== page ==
Workplace misunderstandings cost billions

A Recent article on the website Management Issues   – Workplace misunderstandings cost billions seems to be spot on when you take a look at the recent SABC and Landbank debacles that are making headline news in South Africa.

A study by employee assessment firm Cognisco has argued that while organisations are often aware of the costs of misunderstanding, just one in three ever takes any action to close the gap.  Apparently misunderstandings between workers and managers cost firms $37bn a year, yet few firms trouble to do anything about it.

It defines such misunderstandings as actions taken by employees who have misunderstood or misinterpreted (or were misinformed about or lack confidence in their understanding) of company policies, business processes, job function or a combination of the three.

And by ignoring the issue firms put themselves at risk for compliance, public safety and legal problems, it added. The primary cost of such misunderstandings was unplanned downtime, followed by poor procurement or buying and, in the most serious cases, the case of making settlements to industrial tribunals.

In the case of the SABC the Board and the suspended CEO have been in and out of court challenging one another. In the case of the Landbank, the ex-CEO is now involved in a spat with the number one stakeholder – Government.

Both cases seem to indicate lack of understanding of governance principles and independent management.

This got me thinking. How do we avoid misunderstandings in the workplace?

Here is what I believe is absolutely essential strategies and tools to use to reduce workplace misunderstandings.

1. Employee Orientation

What do you call thus process in your organization? Induction or Orientation? Is orientation of a new employee a structured or a laissez-faire process?

It is absolutely essential that a new employee undergoes proper induction. Many studies point to the fact that the first 30 days in an employee’s career with an organization, is the most important time. It is the time that work habits and attitudes are formed.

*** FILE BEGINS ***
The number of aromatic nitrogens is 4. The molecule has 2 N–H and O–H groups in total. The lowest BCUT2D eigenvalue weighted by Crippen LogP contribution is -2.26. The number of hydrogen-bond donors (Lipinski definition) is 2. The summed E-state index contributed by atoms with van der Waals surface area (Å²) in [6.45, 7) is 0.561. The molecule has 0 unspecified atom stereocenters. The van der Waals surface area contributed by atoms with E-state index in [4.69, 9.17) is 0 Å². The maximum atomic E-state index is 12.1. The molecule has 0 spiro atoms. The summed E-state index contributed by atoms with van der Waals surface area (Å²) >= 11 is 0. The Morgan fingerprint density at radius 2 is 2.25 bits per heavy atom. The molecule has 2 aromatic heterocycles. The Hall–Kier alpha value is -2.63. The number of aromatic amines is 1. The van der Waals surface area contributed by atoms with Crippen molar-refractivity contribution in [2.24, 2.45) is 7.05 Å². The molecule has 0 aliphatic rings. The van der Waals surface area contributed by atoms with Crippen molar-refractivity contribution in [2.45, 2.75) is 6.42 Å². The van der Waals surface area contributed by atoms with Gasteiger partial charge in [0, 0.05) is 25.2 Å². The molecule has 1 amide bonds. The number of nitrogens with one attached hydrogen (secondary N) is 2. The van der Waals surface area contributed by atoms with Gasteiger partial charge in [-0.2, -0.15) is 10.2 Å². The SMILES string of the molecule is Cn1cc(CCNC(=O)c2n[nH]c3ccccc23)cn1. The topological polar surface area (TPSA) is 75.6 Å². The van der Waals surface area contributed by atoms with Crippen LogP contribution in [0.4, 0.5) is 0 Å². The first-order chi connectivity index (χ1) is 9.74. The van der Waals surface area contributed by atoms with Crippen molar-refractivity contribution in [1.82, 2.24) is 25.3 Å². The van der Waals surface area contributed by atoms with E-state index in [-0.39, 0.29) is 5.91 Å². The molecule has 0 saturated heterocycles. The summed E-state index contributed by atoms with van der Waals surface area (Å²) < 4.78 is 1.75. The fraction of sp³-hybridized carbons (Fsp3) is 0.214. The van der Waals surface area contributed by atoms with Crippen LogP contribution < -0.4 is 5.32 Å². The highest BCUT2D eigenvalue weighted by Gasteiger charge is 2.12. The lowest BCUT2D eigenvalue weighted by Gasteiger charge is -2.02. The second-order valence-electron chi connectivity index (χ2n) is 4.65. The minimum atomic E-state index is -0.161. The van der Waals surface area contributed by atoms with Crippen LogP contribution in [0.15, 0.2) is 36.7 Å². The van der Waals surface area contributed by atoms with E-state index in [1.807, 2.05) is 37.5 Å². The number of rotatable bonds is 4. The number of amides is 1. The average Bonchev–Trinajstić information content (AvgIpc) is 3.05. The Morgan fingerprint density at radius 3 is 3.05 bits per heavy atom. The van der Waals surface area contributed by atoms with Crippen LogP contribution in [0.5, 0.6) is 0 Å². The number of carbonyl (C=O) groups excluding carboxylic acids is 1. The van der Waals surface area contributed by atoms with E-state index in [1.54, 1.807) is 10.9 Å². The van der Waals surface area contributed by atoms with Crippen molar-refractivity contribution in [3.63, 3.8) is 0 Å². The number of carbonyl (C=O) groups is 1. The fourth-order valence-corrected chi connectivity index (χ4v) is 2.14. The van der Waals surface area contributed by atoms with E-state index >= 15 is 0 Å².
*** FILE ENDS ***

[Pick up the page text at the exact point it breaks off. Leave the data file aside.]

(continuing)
It is quite interesting to take a look at how military forces around the globe treat this period. They do not call it orientation or induction. They call it indoctrination, which is a totally different process altogether. They do not leave it to chance.

2. Policies and Procedures

Having well documented policies and procedures in place, that has been effectively communicated to all employees are vital.

3. Leadership Training & Development interventions

Training managers and executives in governance and other leadership subjects is an absolute must. Yet many senior managers are appointed, it is immediately assumed that because they have MBA’s and past experience that it is not necessary for them to be exposed to internal training interventions.

4. Understanding the importance of Individual and Organisational Reputation

Why would Warren Buffet say to managers:”If you lose money I will understand, but if you damage our good name I will become ruthless!”. He understands and values his own and company reputation.

As long as executives do not understand the nature and value of their own and organisational reputation, they will not manage that asset appropriately.

5. Understanding Labour Relations

Understanding the legal procedures when it comes to workplace dealings is not sufficient. Many managers believe that they can manage employee stakeholder processes only through legal action. Research shows that this is not enough.

6. Effective Communication

Executives like any other staff member needs education & training in intrapersonal, interpersonal and organizational communication skills.

Workplace misunderstandings such as the SABC and Landbank examples impact on organisational reputation and do not communicate a positive message about the organisation’s ability to build relationships.

After all, who wants to work for an organisation at WAR with itself!